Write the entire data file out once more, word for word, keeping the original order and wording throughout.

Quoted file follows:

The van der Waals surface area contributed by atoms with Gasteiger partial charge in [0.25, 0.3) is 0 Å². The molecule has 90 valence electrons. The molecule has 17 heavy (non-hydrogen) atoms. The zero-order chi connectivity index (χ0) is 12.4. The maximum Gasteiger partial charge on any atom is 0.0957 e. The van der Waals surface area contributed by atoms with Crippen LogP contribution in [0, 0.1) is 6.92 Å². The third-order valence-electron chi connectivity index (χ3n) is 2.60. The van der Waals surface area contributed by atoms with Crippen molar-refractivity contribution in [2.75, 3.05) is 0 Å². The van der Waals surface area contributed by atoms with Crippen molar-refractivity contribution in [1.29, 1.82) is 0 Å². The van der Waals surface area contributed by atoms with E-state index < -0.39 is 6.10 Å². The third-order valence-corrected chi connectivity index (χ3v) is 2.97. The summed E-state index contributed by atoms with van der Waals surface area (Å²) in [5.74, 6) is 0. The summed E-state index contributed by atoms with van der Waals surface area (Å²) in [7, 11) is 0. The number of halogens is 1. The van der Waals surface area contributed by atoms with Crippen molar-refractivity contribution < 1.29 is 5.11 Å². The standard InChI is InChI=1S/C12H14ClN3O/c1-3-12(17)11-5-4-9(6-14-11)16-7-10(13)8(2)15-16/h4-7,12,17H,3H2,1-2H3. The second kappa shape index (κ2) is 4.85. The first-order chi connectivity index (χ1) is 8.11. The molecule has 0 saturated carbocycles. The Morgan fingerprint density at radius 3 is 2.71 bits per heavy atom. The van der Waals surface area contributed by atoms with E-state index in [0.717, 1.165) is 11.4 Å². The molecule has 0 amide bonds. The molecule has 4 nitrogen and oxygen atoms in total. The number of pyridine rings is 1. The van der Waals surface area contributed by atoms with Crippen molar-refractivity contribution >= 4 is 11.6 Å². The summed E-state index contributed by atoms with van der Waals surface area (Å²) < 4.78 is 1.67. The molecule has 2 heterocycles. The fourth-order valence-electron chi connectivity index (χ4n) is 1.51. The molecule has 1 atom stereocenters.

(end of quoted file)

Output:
The van der Waals surface area contributed by atoms with Gasteiger partial charge in [0.25, 0.3) is 0 Å². The molecule has 90 valence electrons. The molecule has 17 heavy (non-hydrogen) atoms. The zero-order chi connectivity index (χ0) is 12.4. The maximum Gasteiger partial charge on any atom is 0.0957 e. The van der Waals surface area contributed by atoms with Crippen LogP contribution in [0, 0.1) is 6.92 Å². The third-order valence-electron chi connectivity index (χ3n) is 2.60. The van der Waals surface area contributed by atoms with Crippen molar-refractivity contribution in [2.75, 3.05) is 0 Å². The van der Waals surface area contributed by atoms with Crippen molar-refractivity contribution in [1.29, 1.82) is 0 Å². The van der Waals surface area contributed by atoms with E-state index < -0.39 is 6.10 Å². The third-order valence-corrected chi connectivity index (χ3v) is 2.97. The summed E-state index contributed by atoms with van der Waals surface area (Å²) in [5.74, 6) is 0. The summed E-state index contributed by atoms with van der Waals surface area (Å²) in [7, 11) is 0. The number of halogens is 1. The van der Waals surface area contributed by atoms with Crippen molar-refractivity contribution < 1.29 is 5.11 Å². The standard InChI is InChI=1S/C12H14ClN3O/c1-3-12(17)11-5-4-9(6-14-11)16-7-10(13)8(2)15-16/h4-7,12,17H,3H2,1-2H3. The second kappa shape index (κ2) is 4.85. The first-order chi connectivity index (χ1) is 8.11. The molecule has 0 saturated carbocycles. The Morgan fingerprint density at radius 3 is 2.71 bits per heavy atom. The van der Waals surface area contributed by atoms with E-state index in [0.717, 1.165) is 11.4 Å². The molecule has 0 amide bonds. The molecule has 4 nitrogen and oxygen atoms in total. The number of pyridine rings is 1. The van der Waals surface area contributed by atoms with Crippen molar-refractivity contribution >= 4 is 11.6 Å². The summed E-state index contributed by atoms with van der Waals surface area (Å²) < 4.78 is 1.67. The molecule has 2 heterocycles. The fourth-order valence-electron chi connectivity index (χ4n) is 1.51. The molecule has 1 atom stereocenters.